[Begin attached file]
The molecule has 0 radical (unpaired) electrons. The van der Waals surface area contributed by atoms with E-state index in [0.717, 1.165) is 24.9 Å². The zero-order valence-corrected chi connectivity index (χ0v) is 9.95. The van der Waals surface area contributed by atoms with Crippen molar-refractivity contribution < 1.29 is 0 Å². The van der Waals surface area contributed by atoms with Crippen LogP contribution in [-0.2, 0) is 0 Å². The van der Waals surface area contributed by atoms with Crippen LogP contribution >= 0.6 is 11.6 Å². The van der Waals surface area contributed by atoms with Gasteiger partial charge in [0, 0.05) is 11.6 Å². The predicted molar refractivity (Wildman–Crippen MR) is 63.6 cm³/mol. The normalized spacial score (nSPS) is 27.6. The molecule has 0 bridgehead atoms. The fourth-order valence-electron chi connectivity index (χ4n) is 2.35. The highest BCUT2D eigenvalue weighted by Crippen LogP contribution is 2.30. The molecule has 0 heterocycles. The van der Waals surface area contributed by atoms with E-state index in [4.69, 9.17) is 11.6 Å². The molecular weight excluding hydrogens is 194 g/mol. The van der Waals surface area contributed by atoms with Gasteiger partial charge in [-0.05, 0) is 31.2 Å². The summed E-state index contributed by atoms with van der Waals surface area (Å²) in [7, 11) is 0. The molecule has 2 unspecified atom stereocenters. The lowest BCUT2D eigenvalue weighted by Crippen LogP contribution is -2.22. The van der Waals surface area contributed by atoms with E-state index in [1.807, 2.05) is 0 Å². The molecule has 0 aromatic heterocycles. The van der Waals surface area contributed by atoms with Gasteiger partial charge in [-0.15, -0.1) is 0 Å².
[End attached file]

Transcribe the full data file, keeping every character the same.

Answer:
The molecule has 0 radical (unpaired) electrons. The van der Waals surface area contributed by atoms with E-state index in [0.717, 1.165) is 24.9 Å². The zero-order valence-corrected chi connectivity index (χ0v) is 9.95. The van der Waals surface area contributed by atoms with Crippen molar-refractivity contribution < 1.29 is 0 Å². The van der Waals surface area contributed by atoms with Crippen LogP contribution in [-0.2, 0) is 0 Å². The van der Waals surface area contributed by atoms with Crippen LogP contribution >= 0.6 is 11.6 Å². The van der Waals surface area contributed by atoms with Gasteiger partial charge in [0, 0.05) is 11.6 Å². The predicted molar refractivity (Wildman–Crippen MR) is 63.6 cm³/mol. The normalized spacial score (nSPS) is 27.6. The molecule has 0 bridgehead atoms. The fourth-order valence-electron chi connectivity index (χ4n) is 2.35. The highest BCUT2D eigenvalue weighted by Crippen LogP contribution is 2.30. The molecule has 0 heterocycles. The van der Waals surface area contributed by atoms with E-state index in [4.69, 9.17) is 11.6 Å². The molecular weight excluding hydrogens is 194 g/mol. The van der Waals surface area contributed by atoms with Gasteiger partial charge in [-0.05, 0) is 31.2 Å². The summed E-state index contributed by atoms with van der Waals surface area (Å²) in [7, 11) is 0. The molecule has 2 unspecified atom stereocenters. The lowest BCUT2D eigenvalue weighted by Crippen LogP contribution is -2.22. The van der Waals surface area contributed by atoms with E-state index in [1.807, 2.05) is 0 Å². The molecule has 0 aromatic heterocycles. The van der Waals surface area contributed by atoms with Gasteiger partial charge in [-0.15, -0.1) is 0 Å².